Today I was so excited because I was going to treat myself to a good BLT at the small Mom and Pop grill across the street from the farm stand before I cut flowers. Got to the grill and there was the owner standing in front of the locked door. I suddenly remembered that her family had all gone on vacation to the Gulf Shores area of Florida. She’d come home a few days early to just put her feet up and be still. You’d have to beat me to get me home from the gulf but I do know how she feels about being quiet and still. Doesn’t happen very often, does it?  I’m thinking it might be fun to be still while floating IN the gulf – how does that sound? I just introduced the thought to our girls that a vacation in Sanibel might be a fun thing to do someday. The water is a heavenly aqua and you can see your toes so it’s perfect for young children learning to swim – I learned to swim as a small child in Anna Maria on the gulf coast so lots of happy memories for me. The beaches are covered in shells so our crafty granddaughters will love “shopping” and the boys/men can fish or snorkel.  Hmm – how did I get here from zinnias and buckets? Somehow whatever I’m writing about leads my thoughts back to Florida. Must be a sign of getting older!

So no BLT but I did get a bucket full of gorgeous flowers! She stopped counting after she reached 30! And she didn’t mind that I left stacks of spent blossoms on the ground. I offered to rake them up but she was just glad that I’d done it so there’ll be plenty of new blooms coming in a couple of weeks. And you can bet that this new shiny bucket will be taking its place on the floor of the front seat for many more trips!

I’m hoping that some of you planted a row of zinnias this year. They say summer to me almost as much as Sweet 100 tomatoes on the vine! I don’t think it’s too late to try a few seeds and I’m hoping that the last blast of Roundup might have killed off the “corn”. So if you drive by an old white wooden house at the beach and see a long row of nodding zinnias – stop and cut a few! Bring your own bucket, ok?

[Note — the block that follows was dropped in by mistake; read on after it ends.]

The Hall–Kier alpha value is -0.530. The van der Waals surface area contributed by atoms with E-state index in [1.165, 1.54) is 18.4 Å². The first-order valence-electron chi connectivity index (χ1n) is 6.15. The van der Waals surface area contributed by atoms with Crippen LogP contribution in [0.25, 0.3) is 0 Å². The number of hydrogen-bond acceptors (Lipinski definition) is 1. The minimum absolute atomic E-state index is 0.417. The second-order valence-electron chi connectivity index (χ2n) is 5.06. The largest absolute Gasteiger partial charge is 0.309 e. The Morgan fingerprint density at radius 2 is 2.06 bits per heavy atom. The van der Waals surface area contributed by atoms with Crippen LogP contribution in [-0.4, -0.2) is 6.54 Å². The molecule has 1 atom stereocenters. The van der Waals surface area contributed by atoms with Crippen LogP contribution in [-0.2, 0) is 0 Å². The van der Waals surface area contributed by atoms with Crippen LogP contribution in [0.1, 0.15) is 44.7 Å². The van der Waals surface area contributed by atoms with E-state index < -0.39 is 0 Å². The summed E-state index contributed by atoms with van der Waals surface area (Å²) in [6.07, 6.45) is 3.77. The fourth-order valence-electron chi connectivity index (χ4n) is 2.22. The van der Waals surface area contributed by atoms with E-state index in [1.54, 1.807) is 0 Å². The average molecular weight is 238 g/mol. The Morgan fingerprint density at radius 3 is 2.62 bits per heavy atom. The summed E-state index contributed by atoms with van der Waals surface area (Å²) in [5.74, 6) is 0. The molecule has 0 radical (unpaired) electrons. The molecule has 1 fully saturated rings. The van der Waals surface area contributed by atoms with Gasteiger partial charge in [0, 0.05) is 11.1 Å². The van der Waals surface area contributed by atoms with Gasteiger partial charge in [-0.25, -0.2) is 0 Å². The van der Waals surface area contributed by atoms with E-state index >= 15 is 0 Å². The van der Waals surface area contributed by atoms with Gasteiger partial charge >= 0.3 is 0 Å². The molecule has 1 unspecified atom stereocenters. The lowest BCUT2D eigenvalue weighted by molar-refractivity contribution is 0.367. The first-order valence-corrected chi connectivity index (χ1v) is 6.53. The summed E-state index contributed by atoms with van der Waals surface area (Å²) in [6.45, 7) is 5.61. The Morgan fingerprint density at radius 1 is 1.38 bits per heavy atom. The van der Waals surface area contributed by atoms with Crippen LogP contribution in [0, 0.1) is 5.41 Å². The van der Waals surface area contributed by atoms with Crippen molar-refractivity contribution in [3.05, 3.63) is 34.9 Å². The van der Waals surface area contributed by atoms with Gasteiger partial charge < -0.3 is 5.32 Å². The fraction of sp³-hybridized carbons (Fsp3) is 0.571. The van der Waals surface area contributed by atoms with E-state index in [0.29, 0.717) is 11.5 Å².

Happy memory making,

Anne

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11 Responses to Blog: There’s a hole in the bucket …

  1. Tameka says:

    lololol Just reading the title I am singing the kid’s song… There’s a hole in the bucket, dear Liza, dear Liza. there’s a hole in the bucket…dear Liza a hole.

    We’ll fix it, we’ll fix it, dear Henry dear Henry… We’ll fix it, we’ll fix it, dear Henry we’ll fix it.

    With What shall I fix it, dear Liza dear Liza.

    Ahhhhhh the joys of having young children. Now that mine are practically grown, I must sing with my neice and nephew.

  2. Kaye Rhodes says:

    Love your Zinnias layout and the story! My mom always had zinnias in her summer garden. <3

  3. Karen says:

    As a child growing up on a family dairy farm, my grandfather always planted a row of zinnia’s at the edge of the garden along the driveway. What a show piece this was. We always had a bouquet of zinnia’s in the house and often the vase would be an old mason jar. Today my sister Ronda carries on the tradition at her home and garden. Thanks for the reminder of days gone by Anne.

    • Anne says:

      Love hearing this Karen. It seems like such a simple thing – throwing out a packet of seeds – but the joy that comes to those who can pick and those who are just driving by is priceless.

  4. Anita Albritton says:

    Such a beautiful page, Anne! And I just LOVE reading your blogs!!

  5. Sandy says:

    I have a packet of seeds that I never got around to planting. Just might have to do that tomorrow. I think I still have some time here in San Jose for them to grow.

  6. Beverly Goodrich says:

    We have some growing! So pretty and thanks for the reminder to go dead head them.

  7. Liz Propst says:

    Hope to be at the beach by Sept 10 at the very latest…..hope to see those flowers then, or at least eat a tomato with you!!